So...large companies can undercut the prices of newcomers, and this means they can set any price they want? See where that goes wrong?

    We're in a period of transition, the voices from occupy wall street are only one voice informing what the future economic system will look like. I agree with Dayuhan, at least if you rely on the mass media to stay informed about OWS they're mostly young punks with no message, but that shouldn't distract political leaders from the fact that there is a great deal of discontent with the current system throughout America (and apparently globally).
    When isn't there?

    I used to make a lot of money in stock market at one time, even when the overall market wasn't doing so well. I can't make sense of it now. Could be I just lost my magic touch, but I think there are forces influencing it now that have made the old rules obsolete.
    Yes, there are. One is scale. The other is empiricism. Another may be that you're overestimating the performance of your portfolio, or your contribution to its success.
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  4. #484
    Council Member davidbfpo's Avatar
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    Default Who owes how much to who?

    The BBC has a smart graphic to illustrate:
    the gross external, or foreign, debt of some of the main players in the eurozone as well as other big world economies. The arrows show how much money is owed by each country to banks in other nations.
    Oh yes, please be seated when checking the US's role.

    Link:http://www.bbc.co.uk/news/business-15748696

    Finally to those who decry simplicity yes there are gaps, such as how much is owed to PRC.
    davidbfpo

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    Quote Originally Posted by davidbfpo View Post
    The BBC has a smart graphic to illustrate:

    Oh yes, please be seated when checking the US's role.

    Link:http://www.bbc.co.uk/news/business-15748696

    Finally to those who decry simplicity yes there are gaps, such as how much is owed to PRC.
    I could puke when I see such terrible statistics, for they've been presented by utterly incompetent people.

    People NEED TO LEARN the difference between gross debt and net debt and START TO IGNORE gross debt, and instead look at net debt.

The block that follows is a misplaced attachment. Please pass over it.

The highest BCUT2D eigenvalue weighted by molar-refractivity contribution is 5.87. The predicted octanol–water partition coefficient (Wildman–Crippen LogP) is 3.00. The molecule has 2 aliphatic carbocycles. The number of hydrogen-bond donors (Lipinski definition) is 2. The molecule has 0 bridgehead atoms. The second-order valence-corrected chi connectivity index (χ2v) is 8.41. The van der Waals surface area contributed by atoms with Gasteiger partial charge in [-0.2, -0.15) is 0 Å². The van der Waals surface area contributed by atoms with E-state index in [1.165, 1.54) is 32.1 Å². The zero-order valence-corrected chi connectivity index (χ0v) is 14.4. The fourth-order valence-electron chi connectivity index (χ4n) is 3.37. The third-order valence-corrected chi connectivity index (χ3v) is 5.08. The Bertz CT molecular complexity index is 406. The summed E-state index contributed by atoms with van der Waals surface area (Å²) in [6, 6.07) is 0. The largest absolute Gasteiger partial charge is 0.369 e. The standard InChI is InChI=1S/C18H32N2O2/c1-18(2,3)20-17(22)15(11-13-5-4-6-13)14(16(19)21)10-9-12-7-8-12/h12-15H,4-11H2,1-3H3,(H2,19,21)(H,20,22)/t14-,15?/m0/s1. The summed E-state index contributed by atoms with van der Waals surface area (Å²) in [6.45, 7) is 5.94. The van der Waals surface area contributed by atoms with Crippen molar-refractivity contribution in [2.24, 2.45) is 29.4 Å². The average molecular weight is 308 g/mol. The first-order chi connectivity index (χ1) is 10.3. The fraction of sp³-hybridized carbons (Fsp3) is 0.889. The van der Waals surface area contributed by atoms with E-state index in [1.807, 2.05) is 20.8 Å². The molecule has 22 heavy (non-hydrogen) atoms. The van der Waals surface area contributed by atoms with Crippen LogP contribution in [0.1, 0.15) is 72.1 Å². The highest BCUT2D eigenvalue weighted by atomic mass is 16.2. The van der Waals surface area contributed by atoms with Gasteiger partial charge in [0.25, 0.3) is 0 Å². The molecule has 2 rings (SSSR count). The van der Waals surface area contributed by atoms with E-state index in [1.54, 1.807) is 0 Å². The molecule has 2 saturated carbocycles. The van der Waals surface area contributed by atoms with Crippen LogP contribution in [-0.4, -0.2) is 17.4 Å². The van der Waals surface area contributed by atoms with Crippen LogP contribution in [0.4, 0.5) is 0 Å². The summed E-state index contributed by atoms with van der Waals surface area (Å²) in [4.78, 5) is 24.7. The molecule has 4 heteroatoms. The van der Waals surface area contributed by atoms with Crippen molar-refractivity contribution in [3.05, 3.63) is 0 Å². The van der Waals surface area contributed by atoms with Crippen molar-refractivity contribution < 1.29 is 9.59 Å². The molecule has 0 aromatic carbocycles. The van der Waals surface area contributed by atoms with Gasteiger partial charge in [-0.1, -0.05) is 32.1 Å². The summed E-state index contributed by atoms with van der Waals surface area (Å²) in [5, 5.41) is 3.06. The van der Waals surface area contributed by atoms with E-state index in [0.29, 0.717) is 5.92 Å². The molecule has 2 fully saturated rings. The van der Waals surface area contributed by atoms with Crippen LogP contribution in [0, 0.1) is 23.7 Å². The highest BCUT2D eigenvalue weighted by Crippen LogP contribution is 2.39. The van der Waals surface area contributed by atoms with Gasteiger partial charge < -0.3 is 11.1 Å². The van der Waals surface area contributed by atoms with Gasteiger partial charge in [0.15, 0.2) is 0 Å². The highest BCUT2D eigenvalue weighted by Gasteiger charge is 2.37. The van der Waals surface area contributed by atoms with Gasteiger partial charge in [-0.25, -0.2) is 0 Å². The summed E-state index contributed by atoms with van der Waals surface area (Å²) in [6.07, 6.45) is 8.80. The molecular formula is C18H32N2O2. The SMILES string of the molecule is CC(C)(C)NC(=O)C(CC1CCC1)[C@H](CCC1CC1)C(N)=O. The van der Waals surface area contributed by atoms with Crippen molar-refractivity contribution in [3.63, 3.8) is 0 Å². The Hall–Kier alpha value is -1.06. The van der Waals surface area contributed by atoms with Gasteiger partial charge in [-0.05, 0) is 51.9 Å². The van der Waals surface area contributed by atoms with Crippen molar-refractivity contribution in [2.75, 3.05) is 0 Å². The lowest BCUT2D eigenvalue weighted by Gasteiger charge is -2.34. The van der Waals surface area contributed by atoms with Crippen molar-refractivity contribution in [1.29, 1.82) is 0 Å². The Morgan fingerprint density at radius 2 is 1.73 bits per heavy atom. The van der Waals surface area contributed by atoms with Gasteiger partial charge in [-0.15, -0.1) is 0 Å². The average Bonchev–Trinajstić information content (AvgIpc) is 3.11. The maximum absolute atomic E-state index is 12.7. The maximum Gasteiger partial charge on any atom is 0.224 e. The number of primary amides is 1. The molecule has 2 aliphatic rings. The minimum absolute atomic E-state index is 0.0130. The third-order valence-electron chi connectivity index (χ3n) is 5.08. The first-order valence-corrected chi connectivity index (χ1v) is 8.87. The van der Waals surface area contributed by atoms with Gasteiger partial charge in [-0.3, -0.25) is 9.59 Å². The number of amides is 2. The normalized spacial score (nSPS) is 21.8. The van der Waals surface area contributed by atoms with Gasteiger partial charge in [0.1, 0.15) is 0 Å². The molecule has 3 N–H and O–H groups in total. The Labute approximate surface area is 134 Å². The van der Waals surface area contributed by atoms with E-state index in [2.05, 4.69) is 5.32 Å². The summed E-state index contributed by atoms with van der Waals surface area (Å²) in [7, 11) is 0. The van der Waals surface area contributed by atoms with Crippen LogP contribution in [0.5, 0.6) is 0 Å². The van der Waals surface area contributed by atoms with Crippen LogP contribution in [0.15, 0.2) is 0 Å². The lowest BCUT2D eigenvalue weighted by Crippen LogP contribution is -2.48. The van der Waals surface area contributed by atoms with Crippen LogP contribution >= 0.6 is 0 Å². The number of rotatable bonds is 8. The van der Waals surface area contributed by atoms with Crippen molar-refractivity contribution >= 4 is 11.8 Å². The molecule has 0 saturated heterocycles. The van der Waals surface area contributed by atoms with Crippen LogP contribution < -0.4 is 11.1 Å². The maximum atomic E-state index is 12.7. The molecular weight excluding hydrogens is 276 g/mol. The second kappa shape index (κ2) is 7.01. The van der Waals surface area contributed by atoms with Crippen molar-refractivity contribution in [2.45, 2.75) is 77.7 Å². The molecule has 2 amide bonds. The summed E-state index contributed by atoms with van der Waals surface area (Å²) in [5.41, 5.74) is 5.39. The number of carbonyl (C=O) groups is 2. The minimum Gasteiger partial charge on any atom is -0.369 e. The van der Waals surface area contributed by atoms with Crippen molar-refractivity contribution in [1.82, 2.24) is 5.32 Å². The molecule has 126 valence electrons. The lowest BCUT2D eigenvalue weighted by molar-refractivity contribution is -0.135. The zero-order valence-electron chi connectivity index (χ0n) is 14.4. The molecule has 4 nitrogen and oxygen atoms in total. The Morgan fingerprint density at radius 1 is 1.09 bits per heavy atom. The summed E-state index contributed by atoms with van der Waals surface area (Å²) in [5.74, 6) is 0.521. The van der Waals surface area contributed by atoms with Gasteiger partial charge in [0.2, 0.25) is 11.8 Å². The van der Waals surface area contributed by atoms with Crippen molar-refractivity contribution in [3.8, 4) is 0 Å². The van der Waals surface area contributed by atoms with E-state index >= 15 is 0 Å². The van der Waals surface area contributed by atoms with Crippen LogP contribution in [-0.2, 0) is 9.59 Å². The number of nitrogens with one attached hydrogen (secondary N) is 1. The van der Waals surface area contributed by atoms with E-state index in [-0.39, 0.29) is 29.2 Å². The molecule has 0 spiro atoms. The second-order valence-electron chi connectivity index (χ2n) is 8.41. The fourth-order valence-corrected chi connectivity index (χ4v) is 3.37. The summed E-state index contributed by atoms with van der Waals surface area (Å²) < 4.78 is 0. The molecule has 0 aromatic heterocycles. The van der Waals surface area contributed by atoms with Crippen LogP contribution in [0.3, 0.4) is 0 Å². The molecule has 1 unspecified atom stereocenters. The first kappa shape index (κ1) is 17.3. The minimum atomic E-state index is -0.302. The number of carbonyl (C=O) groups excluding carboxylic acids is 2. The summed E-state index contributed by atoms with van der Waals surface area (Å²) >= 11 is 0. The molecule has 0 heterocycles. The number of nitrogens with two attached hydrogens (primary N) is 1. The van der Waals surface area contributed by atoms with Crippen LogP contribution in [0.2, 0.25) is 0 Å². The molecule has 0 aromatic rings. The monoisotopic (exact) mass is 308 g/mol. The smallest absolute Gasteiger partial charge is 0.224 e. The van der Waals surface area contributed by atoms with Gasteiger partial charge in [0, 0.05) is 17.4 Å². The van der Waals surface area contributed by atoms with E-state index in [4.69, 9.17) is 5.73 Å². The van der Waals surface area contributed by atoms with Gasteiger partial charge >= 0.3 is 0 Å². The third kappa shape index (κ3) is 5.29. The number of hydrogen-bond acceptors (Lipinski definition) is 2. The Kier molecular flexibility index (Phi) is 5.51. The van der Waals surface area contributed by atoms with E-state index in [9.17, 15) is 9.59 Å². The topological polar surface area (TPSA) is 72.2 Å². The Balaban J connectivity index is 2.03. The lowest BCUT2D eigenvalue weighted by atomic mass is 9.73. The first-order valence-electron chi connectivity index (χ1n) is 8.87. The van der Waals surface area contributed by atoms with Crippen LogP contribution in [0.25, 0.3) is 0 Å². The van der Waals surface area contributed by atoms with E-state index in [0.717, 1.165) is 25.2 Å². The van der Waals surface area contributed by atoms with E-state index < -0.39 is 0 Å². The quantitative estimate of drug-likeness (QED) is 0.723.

That page says 50,659 € foreign debt per German.
    Some commenter on my blog came with the same useless stat (4.2 trillion) recently.
    FACT is that we have NET foreign ASSETS in excess of 12,000 € per German.

    This
    http://en.wikipedia.org/wiki/Net_int...tment_position
    plus this
    http://en.wikipedia.org/wiki/Foreign...hange_reserves
    is what to look at when you're interested in the accumulated relations with foreign countries.

    Germany ran a trade balance surplus during the 50's, 60's, 70's, 80's and 00's (even when both states were added). Of course do we have net foreign assets. Everything else would be extremely illogical.


    So why would anyone who's not clueless look at gross foreign debt instead?

    Probably for sensationalism, ignoring the utterly misleading effect on the vast majority of the readers.

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    Council Member tequila's Avatar
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    What is the contribution of the financial sector?

    High pre-crisis returns in the financial sector proved temporary. The return on tangible equity in UK banking fell from levels of 25%+ in 2006 to - 29% in 2008. Many financial institutions around the world found themselves calling on the authorities, in enormous size, to help manage their solvency and liquidity risk. That fall from grace, and the resulting ballooning of risk, sits uneasily with a pre-crisis story of a shift in the technological frontier of banks’ risk management.

    In fact, high pre-crisis returns to banking had a much more mundane explanation. They reflected simply increased risk-taking across the sector. This was not an outward shift in the portfolio possibility set of finance. Instead, it was a traverse up the high-wire of risk and return. This hire-wire act involved, on the asset side, rapid credit expansion, often through the development of poorly understood financial instruments. On the liability side, this ballooning balance sheet was financed using risky leverage, often at short maturities ...